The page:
Last night I had a conversation with my 21 year old son, that left me with a mix of emotions.
We were talking about how he and his sister don’t have vehicles to drive, and how it means that I am still driving a 21 year old and 19 year old around sometimes. I can’t afford to help them get vehicles, so I feel like I need to help them practically as much as I can. But, I also want to encourage them to take responsibility for themselves and I was remembering how I saved up for my first car. I made the classic parenting mistake of saying, “When I was your age…. “. Yeah, my bad…. I know better than that.
My son said, “Yeah Mom, but you had your parents.” Shocked, I said, “What do you mean? Do you not feel I have been there for you?”
He said, “Yes, you have been here for us emotionally and and been as supportive as you could. But, it has been hard for all of us. We haven’t had stability like you did. We didn’t have financial support and help like you did.”
Instantly, I felt my stomach clench with regret and sadness and guilt.
“Oh Son, I know. I feel so bad about that. I wish it could have been different for you!” I said.
My son, in his infinite wisdom of 21 years on this earth said to me, “Mom, you have nothing to feel bad about. You didn’t do anything wrong. You did the best you could in the circumstances and I appreciate everything you do for us. It’s okay. I made my own choices too. I didn’t choose to handle my emotions very well, and I could have done better. That’s my responsibility.”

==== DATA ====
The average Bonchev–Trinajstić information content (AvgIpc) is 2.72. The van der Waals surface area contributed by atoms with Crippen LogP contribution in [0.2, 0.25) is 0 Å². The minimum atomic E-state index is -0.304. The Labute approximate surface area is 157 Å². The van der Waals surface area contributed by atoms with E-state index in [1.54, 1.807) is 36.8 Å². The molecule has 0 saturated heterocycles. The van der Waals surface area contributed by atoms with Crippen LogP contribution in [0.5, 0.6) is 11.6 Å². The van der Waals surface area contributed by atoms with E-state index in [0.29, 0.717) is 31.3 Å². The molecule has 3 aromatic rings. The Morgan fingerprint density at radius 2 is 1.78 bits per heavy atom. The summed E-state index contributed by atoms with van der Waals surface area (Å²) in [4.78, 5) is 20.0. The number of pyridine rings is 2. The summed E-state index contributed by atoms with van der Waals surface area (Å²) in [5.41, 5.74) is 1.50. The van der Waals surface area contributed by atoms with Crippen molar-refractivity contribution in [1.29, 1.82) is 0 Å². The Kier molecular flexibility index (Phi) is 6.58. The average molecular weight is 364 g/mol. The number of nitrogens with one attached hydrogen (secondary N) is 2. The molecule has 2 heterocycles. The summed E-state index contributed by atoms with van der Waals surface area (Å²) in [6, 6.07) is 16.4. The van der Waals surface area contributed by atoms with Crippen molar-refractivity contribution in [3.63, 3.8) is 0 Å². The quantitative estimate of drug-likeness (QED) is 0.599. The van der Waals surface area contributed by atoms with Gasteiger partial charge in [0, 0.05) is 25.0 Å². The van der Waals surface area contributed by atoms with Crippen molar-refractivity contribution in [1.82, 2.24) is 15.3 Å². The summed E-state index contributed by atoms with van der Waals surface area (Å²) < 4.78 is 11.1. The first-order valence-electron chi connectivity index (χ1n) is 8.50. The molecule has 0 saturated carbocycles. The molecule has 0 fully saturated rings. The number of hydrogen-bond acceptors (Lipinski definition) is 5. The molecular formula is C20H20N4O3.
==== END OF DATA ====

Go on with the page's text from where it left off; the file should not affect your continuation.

He’s right. I didn’t want my kids to be “children of divorce”. I didn’t want them to feel the pain of the divided family and have to face some harsh truths that they had to face. But, I can’t change the facts or the past.
It is also true that they have learned a lot and grown in some ways that is very valuable through this. I am not sure I would have had some of the wisdom my son demonstrated last night “when I was his age”.
I can’t help them financially the way I want to. But, I do my best to support them, guide them, and be a sounding board for them as they are navigating the waters of early adulthood.
I choose to believe they can still thrive through this. I have to. I hope I can help them do so.
I have done my best to love them, to provide the amount of stability possible through everything, and to create an emotionally safe home for them. I know that is valuable, and I am hopeful for the future.